Over the past 30 years, I've defended many attorneys charged with domestic violence cases in Los Angeles.
This is a crucial time in your life because being arrested, having to post a $50,000.00 bail, and having to appear in court is not only embarrassing, it could have many collateral consequences, including the loss of your professional license to practice law.
It would be best if you had someone serious. You need someone who is determined, and you need someone who has experience and has traveled the road you're about to travel.
I've handled these cases now for over 30 years. I've worked for the district attorney's office. I've worked for a superior court judge, and I've worked for the State Bar of California.
But most important for you is that I've handled hundreds of these cases on the defensive end since the early 1990s. I know what it takes to be successful.
Review of the Case Details
The first thing we have you do is come in and talk about the case under the cloak of the attorney-client privilege, and we decide what the roadmap will be. What plan will we initiate regarding your case to get you the best possible result?
Other times, the government and the prosecutors have the evidence against you, and it's a situation where we need to put together a mitigation package with character letters and other things that show that you are a good person.
We must get moving on this right away and decide right away about what direction we will take. That way, all of our efforts are put into the right strategy. It gives you the peace of mind of taking control of your life and your criminal case.
Another issue that is important for remaining in your home in domestic violence cases is injury. If the victim has no injury, that puts you in a powerful position to make a reasonable argument to stay in your home while the case is pending in court.
Because most of the time, unless someone's threatening to kill somebody, I see prosecutors struggle to prosecute cases where there's no injury.
Standard Domestic Violence Charges in Los Angeles
- Penal Code 243(e)(1) PC – domestic battery,
- Penal Code 273.5 PC – corporal injury to a spouse,
- Penal Code 422 PC – criminal threats,
- Penal Code 368 PC – elder abuse,
- Penal Code 273d PC – child abuse,
- Penal Code 273a PC – child endangerment,
- Penal Code 136.1 PC – witness intimidation,
- Penal Code 646.9 PC – stalking,
- Penal Code 653m PC – annoying phone calls,
- Penal Code 273.6 PC – violating a restraining order,
- Penal Code 594 PC – vandalism.
Corporal Injury to a Spouse – Penal Code 273.5 PC
California Penal Code 273.5 PC covers the crime of corporal injury to a spouse. It's defined as willfully inflicting a physical injury resulting in a traumatic condition on an intimate partner. Usually, the injuries are visible but could also include internal injuries.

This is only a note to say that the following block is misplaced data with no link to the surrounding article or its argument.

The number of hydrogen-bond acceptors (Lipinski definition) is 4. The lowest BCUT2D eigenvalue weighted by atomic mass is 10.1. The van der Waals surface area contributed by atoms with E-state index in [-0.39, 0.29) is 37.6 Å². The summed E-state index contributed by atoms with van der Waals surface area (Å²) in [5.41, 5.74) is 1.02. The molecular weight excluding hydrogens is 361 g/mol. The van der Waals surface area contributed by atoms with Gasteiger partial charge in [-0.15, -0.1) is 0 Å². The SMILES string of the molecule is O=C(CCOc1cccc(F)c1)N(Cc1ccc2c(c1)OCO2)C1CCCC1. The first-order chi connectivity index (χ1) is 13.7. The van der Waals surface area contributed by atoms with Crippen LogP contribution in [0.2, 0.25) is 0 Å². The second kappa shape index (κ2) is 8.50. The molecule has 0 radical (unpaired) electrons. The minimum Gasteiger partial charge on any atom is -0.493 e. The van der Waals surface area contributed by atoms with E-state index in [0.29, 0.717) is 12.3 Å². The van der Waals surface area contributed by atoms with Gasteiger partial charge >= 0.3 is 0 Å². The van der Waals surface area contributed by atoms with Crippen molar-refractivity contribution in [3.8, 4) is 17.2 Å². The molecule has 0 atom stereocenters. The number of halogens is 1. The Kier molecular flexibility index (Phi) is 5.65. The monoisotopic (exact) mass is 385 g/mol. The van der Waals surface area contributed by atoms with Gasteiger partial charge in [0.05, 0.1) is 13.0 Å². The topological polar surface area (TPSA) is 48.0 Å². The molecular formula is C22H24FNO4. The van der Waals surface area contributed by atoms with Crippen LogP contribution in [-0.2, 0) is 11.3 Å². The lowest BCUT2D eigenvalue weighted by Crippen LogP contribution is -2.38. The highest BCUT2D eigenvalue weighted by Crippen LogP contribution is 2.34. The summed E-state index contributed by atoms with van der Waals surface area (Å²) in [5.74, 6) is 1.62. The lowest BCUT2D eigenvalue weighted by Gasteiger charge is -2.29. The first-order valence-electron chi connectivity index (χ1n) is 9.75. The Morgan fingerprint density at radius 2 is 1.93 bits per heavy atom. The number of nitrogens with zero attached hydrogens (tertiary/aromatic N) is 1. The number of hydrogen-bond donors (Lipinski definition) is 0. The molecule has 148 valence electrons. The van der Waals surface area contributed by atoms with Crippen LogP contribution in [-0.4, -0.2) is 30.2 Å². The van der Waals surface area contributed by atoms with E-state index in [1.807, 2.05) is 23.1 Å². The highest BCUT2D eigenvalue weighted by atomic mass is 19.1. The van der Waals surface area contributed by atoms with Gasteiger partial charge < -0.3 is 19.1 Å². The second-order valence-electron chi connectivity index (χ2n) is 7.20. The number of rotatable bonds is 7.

PC 273.5 says the law will apply if the victim is one or more of the following:
“(1) The offender's spouse or former spouse. (2) The offender's cohabitant or former cohabitant. (3) The offender's fiancé or fiancée, or someone with whom the offender previously had an engagement or dating relationship. (4) The mother or father of the offender's child.”
Some common examples of injuries would include scratches, bruising, swelling, a broken nose, or a concussion. A traumatic condition means a wound or other bodily injury caused by a direct application of physical force.
However, the injuries don't have to be substantial. Minor injuries, such as an abrasion, small cut, or sprained ankle, might be sufficient to secure a conviction.
Under PC 273.5, corporal injury to a spouse is a “wobbler,” meaning the prosecutor can file the case as either a misdemeanor or felony crime.
If convicted of either a misdemeanor or felony case of corporal injury on a spouse and sentenced to probation, which is commonly known as a “suspended sentence,” your probation conditions will typically include the following:
- Mandatory 52-week batterer's treatment program;
- Reimbursement of expenses for the victim to attend counseling;
- Up to a $5,000 payment to a battered woman's shelter.
Another thing that you should be mindful of is that when you appear in court, you will be ordered to stay 100 yards away from your significant other, called a protective order. That isn't easy if you live with your significant other.
So, we want to start working on that right away. We want to start making the moves that put you in the best possible position moving forward.
You've come to the right place. If you need the best – if your license is on the line, your record is on the line, or your life is on the line, pick up the phone now. Ask for a meeting with Ron Hedding; if you're charged with a domestic case, you're an attorney and need assistance.